Saskatchewan’s opposition leader, Trent Wotherspoon, responded carefully, supporting the Catholic appeal and declaring the use of the notwithstanding clause at least worthy of “consideration.”

Others with no need to appease Catholic school parents were more critical.

“This strikes me as a troubling overreaction,” University of Saskatchewan law professor Ken Norman told the CBC. “Instead of respecting the judicial process, and doing what everyone else has to do and take its case up to the appeal court ... instead of that, we have a premier saying, ‘If need be, we’re going to shift into Defcon mode here.’”

But John Carpay, head of the Justice Centre for Constitutional Freedoms, said the notwithstanding clause was put in the Constitution to be used as “a healthy part of our Constitution,” he told LifeSiteNews. “We would not have the Constitution without the notwithstanding clause.”

Carpay said the current situation is a perfect example of what the clause was designed to address, which is “a judicial ruling so bad it is important for the legislature to reject it.”

Before the Constitution and the Charter came into force in 1982, judges possessed little authority to overrule laws. But since then judges have thrown out longstanding laws against abortion, same-sex marriage, and euthanasia. Western Canadian premiers who feared that judges would attempt to “legislate” from the bench put in the notwithstanding clause as preventive measure.

“The people of Saskatchewan have seen a court decision so wrongheaded they are using their power reject it,” said Carpay. “It is a deliberate part of Canadian democracy.”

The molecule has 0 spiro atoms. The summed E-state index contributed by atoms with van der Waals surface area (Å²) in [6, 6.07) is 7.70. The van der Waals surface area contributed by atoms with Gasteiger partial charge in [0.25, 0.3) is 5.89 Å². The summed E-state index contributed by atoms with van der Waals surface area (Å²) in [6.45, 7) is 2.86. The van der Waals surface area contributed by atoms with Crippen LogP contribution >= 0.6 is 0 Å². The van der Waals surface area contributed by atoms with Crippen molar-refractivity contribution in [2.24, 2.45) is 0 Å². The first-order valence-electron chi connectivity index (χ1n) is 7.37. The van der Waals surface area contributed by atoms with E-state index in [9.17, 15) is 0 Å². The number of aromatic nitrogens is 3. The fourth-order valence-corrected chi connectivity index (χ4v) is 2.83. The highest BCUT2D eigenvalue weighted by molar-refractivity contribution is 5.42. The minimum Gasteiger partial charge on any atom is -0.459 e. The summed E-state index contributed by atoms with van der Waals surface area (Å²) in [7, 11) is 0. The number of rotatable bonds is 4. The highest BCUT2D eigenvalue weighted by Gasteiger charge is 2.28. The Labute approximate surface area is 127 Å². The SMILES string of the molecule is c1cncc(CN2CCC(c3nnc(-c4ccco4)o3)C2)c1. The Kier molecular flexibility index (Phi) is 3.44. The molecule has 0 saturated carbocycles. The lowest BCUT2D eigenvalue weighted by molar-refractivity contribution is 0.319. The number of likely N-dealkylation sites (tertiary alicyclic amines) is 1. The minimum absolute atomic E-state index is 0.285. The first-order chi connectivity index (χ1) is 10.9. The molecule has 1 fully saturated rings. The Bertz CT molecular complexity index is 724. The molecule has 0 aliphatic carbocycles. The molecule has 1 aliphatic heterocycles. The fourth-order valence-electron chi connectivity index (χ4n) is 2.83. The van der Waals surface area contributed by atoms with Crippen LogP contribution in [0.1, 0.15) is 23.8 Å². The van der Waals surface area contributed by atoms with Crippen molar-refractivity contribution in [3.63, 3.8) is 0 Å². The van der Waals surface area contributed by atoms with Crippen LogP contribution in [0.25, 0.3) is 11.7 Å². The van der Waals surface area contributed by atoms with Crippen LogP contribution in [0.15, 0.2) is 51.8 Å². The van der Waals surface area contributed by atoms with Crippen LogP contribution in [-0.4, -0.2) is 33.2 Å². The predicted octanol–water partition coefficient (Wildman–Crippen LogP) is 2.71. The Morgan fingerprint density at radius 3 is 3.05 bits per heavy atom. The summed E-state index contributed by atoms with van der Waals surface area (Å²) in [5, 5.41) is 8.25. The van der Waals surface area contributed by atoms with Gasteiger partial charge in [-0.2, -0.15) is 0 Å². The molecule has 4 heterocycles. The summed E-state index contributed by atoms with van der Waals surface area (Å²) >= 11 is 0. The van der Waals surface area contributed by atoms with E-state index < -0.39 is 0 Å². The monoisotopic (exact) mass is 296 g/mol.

The University of Victoria’s Waldron told LifeSiteNews, “A decision on religious freedom that protects no one's religious freedom but rather provides a financial benefit to a secular school board strikes me as a perverse use of the religious freedom protection.” She called the decision “very peculiar.”

Waldron, who is the author of “Free to Believe: Rethinking Freedom of Conscience and Religion in Canada,” told LifeSiteNews that the judge overlooked that “It is the school that is protected by the Charter — the separate Catholic school — and once that is taken as a given, it seems to me that as long as the school falls within the category of protection, it is entitled to carry on providing education to anyone its doctrines would permit, which includes non-Catholic students.”

Waldron added, “There is no protection for the rights of anyone here, indeed, the effect of the decision is to limit religious choice.”

Paul Bennett, an education professor at St. Mary’s University in Halifax, weighed in on the controversy in the National Post to stress that “robust” alternatives to the public system could only benefit such values as diversity and pluralism. He noted that that Alberta provided public funding for public, Catholic, public Francophone, Catholic Francophone, Protestant, and secular private schools.

Alternative systems provide at least the opportunity for healthy competition in education approaches, he said.

Another key advantage, Bennett argued, was that parents who could not afford private school tuition could use publicly-funded alternatives such as Saskatchewan’s Catholic schools to access “ethical, philosophical, linguistic or disciplinary traditions that accord with their views.”